“This is not a partisan issue. This is an issue that can and will negatively impact the workers, the businesses and the economy,” said Tom Lutz, executive board member of the Michigan Regional Council of Carpenters and Millwrights and financial secretary of Interior Systems Local 1045.

Union groups fear out-of-state contractors will come into Michigan and bid on public building projects at the expense of quality and safety, while workers in Michigan leave for other states that pay higher wages.

“We are in a worker shortage,” Lutz said. “This will produce a worker crisis.”

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Wed, 06/06/2018 - 7:15pm

Clearly Mr Lutz and Mr Snyder missed their basic econ classes when the relationship of shortages and price of that input was explained. How we acknowledge a worker shortage (we do and across the entire country) and claim to worry about dwindling wages is abject stupidity.

Wed, 06/06/2018 - 8:59pm

Considering the about wages and the claims are this will reduce the cost of projects to the State, we don't need econ classes to let us know how this will work. Reality suits just fine.
Or, maybe there's something with the state directly adjacent to us that didn't work in reducing project costs?

Thu, 06/07/2018 - 6:53am

Clearly you missed the part about scarcity. If demand at a given wage is greater than supply, market wages will increase to draw more suppliers.

Thu, 06/07/2018 - 7:26am

I am disappointed with my representatives, say what you may I'm a union carpenter, and with the wage I make, my family has a comfortable living. With the changes coming it is an attack on my livelyhood , and the middle class. The A.B.C. is all about the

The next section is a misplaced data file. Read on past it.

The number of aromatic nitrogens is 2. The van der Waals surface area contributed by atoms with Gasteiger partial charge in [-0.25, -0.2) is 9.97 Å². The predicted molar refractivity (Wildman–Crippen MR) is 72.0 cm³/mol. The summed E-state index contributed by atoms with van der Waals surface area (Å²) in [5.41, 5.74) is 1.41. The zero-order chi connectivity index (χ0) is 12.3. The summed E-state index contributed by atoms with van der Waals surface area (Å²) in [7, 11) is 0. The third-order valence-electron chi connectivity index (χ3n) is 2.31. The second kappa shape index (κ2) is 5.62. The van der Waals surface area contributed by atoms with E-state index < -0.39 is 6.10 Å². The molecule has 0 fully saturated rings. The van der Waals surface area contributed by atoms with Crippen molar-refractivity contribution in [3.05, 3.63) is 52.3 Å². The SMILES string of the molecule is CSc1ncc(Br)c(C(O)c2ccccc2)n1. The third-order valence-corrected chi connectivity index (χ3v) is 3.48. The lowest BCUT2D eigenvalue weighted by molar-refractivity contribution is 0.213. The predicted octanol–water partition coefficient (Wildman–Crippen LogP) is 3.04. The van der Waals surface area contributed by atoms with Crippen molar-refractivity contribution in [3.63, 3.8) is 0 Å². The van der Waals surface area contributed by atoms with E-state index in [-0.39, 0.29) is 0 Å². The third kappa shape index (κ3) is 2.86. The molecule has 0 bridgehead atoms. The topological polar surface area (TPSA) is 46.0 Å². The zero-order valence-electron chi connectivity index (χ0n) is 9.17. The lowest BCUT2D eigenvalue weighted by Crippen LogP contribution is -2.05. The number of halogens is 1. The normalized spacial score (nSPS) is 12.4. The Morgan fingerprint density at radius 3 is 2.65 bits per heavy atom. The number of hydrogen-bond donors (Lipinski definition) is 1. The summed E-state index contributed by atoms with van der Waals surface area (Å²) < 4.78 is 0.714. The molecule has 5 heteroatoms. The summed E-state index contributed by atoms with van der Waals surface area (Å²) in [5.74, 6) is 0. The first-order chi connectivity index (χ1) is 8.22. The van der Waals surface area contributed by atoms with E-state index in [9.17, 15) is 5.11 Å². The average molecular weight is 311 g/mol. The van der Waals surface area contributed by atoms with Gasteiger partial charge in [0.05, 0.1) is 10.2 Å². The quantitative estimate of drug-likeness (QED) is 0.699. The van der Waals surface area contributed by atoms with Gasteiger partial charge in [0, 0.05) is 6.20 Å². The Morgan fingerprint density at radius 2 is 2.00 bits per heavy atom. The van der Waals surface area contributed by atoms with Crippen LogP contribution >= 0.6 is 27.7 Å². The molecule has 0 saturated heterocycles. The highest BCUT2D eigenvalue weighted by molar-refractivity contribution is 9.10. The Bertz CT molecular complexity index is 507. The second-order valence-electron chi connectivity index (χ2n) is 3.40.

demise of the union worker to make more money for themselves, they dont care about the little guy, they just want control. All the numbers they came out with were total biased and inflated, and a lot of pockets were linned yesterday.
How much money is enough?
At the expense of all of us, I am
disapointed in our states politics, it now showes, its not whats good for the people, its
Whats good for personal gain, and wealth. I walked around the Capital yesterday in my hardhat and work cloths and the smugness of the politicians were like noblemen in the movie Braveheart who sell out there countrymen.

Thu, 06/07/2018 - 9:05am

Seems like the politicians have listened to the citizens, as this legislation was initiated by a citizen petition.

Thu, 06/07/2018 - 11:31am

Well said Ben. When contractors, go betweens, and lobbyists lower their prices and prove the numbers of dollars saved "in writing with their names on it" they might not have to use made up statistics or broken promises to fool the people who signed the petitions